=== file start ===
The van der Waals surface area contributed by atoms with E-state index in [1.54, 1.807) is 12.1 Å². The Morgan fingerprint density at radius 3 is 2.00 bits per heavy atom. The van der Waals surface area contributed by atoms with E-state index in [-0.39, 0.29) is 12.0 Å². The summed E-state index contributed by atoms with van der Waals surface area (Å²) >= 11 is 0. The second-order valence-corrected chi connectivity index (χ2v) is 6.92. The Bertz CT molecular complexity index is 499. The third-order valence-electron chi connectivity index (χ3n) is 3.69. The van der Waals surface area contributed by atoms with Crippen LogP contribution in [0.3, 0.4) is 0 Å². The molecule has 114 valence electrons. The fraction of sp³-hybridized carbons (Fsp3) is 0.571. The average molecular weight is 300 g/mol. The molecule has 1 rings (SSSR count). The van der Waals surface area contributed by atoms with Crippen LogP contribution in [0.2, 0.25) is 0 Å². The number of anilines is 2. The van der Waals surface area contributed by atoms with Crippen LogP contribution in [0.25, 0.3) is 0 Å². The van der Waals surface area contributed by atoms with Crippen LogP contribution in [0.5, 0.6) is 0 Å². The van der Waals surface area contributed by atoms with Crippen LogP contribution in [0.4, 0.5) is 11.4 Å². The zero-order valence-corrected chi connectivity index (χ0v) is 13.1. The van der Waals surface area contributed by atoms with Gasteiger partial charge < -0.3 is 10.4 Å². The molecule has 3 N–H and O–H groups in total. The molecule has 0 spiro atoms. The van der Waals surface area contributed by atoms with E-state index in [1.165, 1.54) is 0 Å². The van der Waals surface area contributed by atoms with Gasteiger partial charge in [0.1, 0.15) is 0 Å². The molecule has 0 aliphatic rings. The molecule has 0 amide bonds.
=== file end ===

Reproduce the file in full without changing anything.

The van der Waals surface area contributed by atoms with E-state index in [1.54, 1.807) is 12.1 Å². The Morgan fingerprint density at radius 3 is 2.00 bits per heavy atom. The van der Waals surface area contributed by atoms with E-state index in [-0.39, 0.29) is 12.0 Å². The summed E-state index contributed by atoms with van der Waals surface area (Å²) >= 11 is 0. The second-order valence-corrected chi connectivity index (χ2v) is 6.92. The Bertz CT molecular complexity index is 499. The third-order valence-electron chi connectivity index (χ3n) is 3.69. The van der Waals surface area contributed by atoms with Crippen LogP contribution in [0.3, 0.4) is 0 Å². The molecule has 114 valence electrons. The fraction of sp³-hybridized carbons (Fsp3) is 0.571. The average molecular weight is 300 g/mol. The molecule has 1 rings (SSSR count). The van der Waals surface area contributed by atoms with Crippen LogP contribution in [0.2, 0.25) is 0 Å². The number of anilines is 2. The van der Waals surface area contributed by atoms with Crippen LogP contribution in [0.25, 0.3) is 0 Å². The van der Waals surface area contributed by atoms with Crippen LogP contribution in [0.5, 0.6) is 0 Å². The van der Waals surface area contributed by atoms with Crippen LogP contribution in [0.4, 0.5) is 11.4 Å². The zero-order valence-corrected chi connectivity index (χ0v) is 13.1. The van der Waals surface area contributed by atoms with Gasteiger partial charge < -0.3 is 10.4 Å². The molecule has 3 N–H and O–H groups in total. The molecule has 0 spiro atoms. The van der Waals surface area contributed by atoms with E-state index in [1.165, 1.54) is 0 Å². The van der Waals surface area contributed by atoms with Gasteiger partial charge in [0.1, 0.15) is 0 Å². The molecule has 0 aliphatic rings. The molecule has 0 amide bonds.